Bound by a sacred responsibility to care for God’s earth and to preserve it for the next generation, Creation Care and stewardship ministries are gaining popularity worldwide. You may have heard of St. Francis of Assisi, the patron saint of ecology and animals, and might even have a statue of his likeness in your garden. He was said to have a great love of animals and the environment, and is credited for connecting caring for the poor with caring for creation, making him the father of eco-justice. But did you know that people of faith around the world of all spiritual backgrounds are answering the call to protect the earth, and faith-based statements on climate change can be found across the spectrum of religious practices?
When I’m in nature I feel closest to God, and it seems to be a universal experience when witnessing a spectacular sunset at the beach, or a mountain vista that stretches for miles, to feel the breathtaking wonder and peace that can only be described as divine. Where my faith and love of nature intersected, I found Creation Care. A ministry of the United Methodist Church where I could join together with people of faith and celebrate our love of God’s earth, we get our hands dirty while planting seeds with kids in the garden, march for eco-justice, set sustainability goals for our congregation, organize lake cleanups, and talk to our elected leaders about making choices that will protect our children’s future.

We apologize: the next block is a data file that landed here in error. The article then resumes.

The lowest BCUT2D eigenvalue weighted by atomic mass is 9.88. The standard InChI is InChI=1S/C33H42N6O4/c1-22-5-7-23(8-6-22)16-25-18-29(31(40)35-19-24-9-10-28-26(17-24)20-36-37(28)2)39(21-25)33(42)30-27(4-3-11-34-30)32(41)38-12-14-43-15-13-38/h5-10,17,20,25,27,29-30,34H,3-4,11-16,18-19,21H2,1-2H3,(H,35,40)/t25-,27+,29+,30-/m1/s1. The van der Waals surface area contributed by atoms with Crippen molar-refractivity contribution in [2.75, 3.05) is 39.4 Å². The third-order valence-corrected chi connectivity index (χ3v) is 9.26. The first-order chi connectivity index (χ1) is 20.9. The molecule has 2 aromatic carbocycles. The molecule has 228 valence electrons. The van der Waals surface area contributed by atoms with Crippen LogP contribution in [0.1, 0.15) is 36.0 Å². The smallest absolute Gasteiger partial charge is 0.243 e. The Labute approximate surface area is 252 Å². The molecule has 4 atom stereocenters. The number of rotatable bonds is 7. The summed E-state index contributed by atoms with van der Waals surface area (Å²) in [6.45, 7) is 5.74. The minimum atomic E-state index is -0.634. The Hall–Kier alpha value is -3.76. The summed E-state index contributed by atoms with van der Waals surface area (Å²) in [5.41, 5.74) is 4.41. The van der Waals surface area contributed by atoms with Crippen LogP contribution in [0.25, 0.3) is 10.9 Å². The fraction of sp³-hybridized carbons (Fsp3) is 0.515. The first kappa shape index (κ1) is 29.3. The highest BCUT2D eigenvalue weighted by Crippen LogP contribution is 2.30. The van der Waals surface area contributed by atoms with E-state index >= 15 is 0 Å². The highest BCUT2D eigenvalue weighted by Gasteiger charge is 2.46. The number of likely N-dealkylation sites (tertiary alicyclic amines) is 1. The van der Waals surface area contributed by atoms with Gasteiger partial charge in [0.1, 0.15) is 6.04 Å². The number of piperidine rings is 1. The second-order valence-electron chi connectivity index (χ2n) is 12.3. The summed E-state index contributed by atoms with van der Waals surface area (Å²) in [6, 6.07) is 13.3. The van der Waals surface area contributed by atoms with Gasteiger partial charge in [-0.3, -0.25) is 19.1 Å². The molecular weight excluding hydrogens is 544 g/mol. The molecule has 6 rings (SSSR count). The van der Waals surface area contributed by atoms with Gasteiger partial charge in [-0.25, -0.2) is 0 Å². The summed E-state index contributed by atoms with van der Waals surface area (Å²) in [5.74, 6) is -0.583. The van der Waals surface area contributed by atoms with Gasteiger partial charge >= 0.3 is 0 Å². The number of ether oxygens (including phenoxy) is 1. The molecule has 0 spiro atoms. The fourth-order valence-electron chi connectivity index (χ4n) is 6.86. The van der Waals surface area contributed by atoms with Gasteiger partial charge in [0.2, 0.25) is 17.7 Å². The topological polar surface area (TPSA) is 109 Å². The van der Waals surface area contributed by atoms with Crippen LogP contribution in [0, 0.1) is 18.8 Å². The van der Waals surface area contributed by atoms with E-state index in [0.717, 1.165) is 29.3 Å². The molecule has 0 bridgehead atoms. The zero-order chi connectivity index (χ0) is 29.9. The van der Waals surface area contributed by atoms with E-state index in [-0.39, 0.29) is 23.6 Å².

We also pray for “the least of these” who suffer the most from environmental degradation and climate change, like the victims of hurricanes left without clean water or power, the poor living near polluted Superfund sites, the islanders who are losing their land to sea level rise, and the farmers who can’t feed their families or make a living because of extreme drought.
Our Creation Care ministry has been a blessing to our church by engaging our members of all ages, from toddlers to grandparents, in growing food for those in need in our church garden. We also celebrate God’s creation with fun events like the Ladybug Party in the Garden where children released 10,000 ladybugs while learning how these beneficial bugs help our garden thrive without pesticides. We have engaged our congregation with earth-friendly practices, while attracting new members who value sustainable living.
Many houses of worship in Tallahassee are already taking part in being good stewards of the earth, and others may be interested in learning more about how to start. All are invited to attend the next ReThink Energy Lunch & Learn on Wednesday, November 15 from 12-1 pm at the Leon County Library, BL Perry Branch, located at 2817 S. Adams Street, where we will discuss how the faith community is becoming a strong voice for environmental action, and to share ideas with other faith leaders on how to transform our houses of worship into green sanctuaries.
We welcome the community to take part in this dialog on how we can live out our faith values through environmental activism. The talk will include how to start a stewardship group, provide an opportunity to share success stories, and act as a networking session for local stewardship leaders.
Cara Fleischer is a Creation Care leader at Saint Paul's United Methodist Church, a Climate Reality Leader, a Mom's Clean Air Force SuperMom, and an active member of Tallahassee Citizens' Climate Lobby. Join her Facebook group at https://www.facebook.com/groups/mommafly/.